The Occurrence of Marijuana Use Disorder at Work

People at risk of marijuana abuse often have problems at work. They become frequently absent and are suddenly uninterested in day-to-day tasks. Thus, their work performance and productivity decline. They display a lack of energy and motivation, especially when dealing with their responsibilities and engaging with workmates. They also noticeably neglect their appearances by avoiding proper clothing and grooming standards.

>Marijuana abusers show abrupt behavior changes by becoming socially withdrawn, being secretive about their whereabouts, becoming unusually defensive and highly sensitive when asked questions, and excessively locking away their belongings and work areas from others. Most critical would be their financial issues, including sudden requests for money without valid reasons or your discovery that cash or items from work have disappeared. This could indicate that employees have taken these to finance their drug use.

The individual abusing marijuana isn't the only one in trouble. This can be a serious risk for your business. Individuals who show up to the job impaired are likelier to commit crimes (like stealing) and cause accidents. And because drug use at work is also linked to higher turnover, decreased productivity, and increased workers' comp, the financial burden to employers in our country amounts to several tens of billions.

The Bottom Line

As marijuana legalization spreads across the United States, the overwhelming sentiment is that because it comes from a plant, it's natural and thus it can’t cause any harm.

While it might come from nature, just like many other natural substances, abuse is real and can have very dangerous (not to mention long-lasting) consequences. Additionally, the industry and the science behind cannabis are still so new and the laws are changing sometimes daily. There are no guarantees about the effects of cannabis, and there's serious confusion around what is legal and what isn't.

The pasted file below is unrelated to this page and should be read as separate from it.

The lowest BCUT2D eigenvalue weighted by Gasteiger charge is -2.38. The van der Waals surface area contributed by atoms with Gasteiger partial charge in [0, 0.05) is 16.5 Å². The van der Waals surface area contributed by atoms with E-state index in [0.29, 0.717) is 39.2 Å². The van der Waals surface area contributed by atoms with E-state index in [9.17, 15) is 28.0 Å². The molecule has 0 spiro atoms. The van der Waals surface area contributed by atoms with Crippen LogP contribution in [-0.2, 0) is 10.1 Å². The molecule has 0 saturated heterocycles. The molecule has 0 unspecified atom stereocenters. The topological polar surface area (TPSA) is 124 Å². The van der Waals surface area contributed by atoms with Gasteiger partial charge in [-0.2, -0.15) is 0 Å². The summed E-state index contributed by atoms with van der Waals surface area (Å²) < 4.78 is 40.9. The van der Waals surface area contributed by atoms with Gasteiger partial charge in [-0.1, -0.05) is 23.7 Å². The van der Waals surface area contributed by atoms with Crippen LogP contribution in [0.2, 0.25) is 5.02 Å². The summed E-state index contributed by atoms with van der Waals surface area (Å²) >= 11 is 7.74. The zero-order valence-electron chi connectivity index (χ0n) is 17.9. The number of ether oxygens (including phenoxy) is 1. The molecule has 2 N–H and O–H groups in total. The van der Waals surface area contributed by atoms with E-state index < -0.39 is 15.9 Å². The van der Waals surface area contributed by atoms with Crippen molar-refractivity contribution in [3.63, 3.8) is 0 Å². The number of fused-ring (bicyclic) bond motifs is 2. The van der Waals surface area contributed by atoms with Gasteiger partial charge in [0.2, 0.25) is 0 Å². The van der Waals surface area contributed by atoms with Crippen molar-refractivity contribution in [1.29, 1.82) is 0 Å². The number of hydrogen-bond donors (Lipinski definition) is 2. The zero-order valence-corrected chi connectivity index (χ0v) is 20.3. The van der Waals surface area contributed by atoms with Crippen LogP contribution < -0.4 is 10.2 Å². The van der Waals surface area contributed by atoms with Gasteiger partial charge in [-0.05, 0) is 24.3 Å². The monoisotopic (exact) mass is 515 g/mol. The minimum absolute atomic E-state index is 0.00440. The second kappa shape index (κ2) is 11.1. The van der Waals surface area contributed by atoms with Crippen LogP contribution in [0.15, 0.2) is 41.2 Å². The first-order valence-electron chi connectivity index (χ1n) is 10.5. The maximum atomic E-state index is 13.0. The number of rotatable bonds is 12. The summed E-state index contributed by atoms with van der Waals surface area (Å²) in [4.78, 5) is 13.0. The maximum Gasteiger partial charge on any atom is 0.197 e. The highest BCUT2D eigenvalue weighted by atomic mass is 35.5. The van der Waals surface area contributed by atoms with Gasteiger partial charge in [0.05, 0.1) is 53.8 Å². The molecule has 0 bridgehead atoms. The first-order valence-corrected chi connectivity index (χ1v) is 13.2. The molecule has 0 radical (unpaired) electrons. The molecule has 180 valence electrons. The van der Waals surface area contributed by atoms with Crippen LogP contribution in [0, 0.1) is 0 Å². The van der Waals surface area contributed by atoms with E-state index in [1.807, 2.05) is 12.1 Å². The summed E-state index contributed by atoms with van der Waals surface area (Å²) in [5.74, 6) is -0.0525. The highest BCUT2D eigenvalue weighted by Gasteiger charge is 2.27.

How US Drug Test Centers Can Help

With the knowledge on how marijuana use disorder can impact businesses – from employees' health and overall operations to potential encounters with the law – employers should implement proactive measures to ensure that such cases do not occur in their companies. Similarly, they should be able to handle and document reasonably suspicious cases, should there be any.

At US Drug Test Centers, we offer drug testing programs with proven benefits to companies, including decreased absenteeism, fewer accidents, improved productivity, reduced turnover, and added protection for both employers and employees. Knowing why employee drug testing is important and when it should be required, we provide screenings for pre-employment, post-accident, reasonable suspicions, return-to-duty, and random testing.

We help businesses establish their own comprehensive drug-free workplace policy, a crucial element today, consider changing cannabis laws and also our country's massive problem with opioid abuse. Likewise, we have multiple training programs that assist employers and provide them with information on how to appropriately handle liabilities and to effectively maintain a drug-free workplace.

Contact US Drug Test Centers today for all your drug testing needs, or schedule an appointment with us online.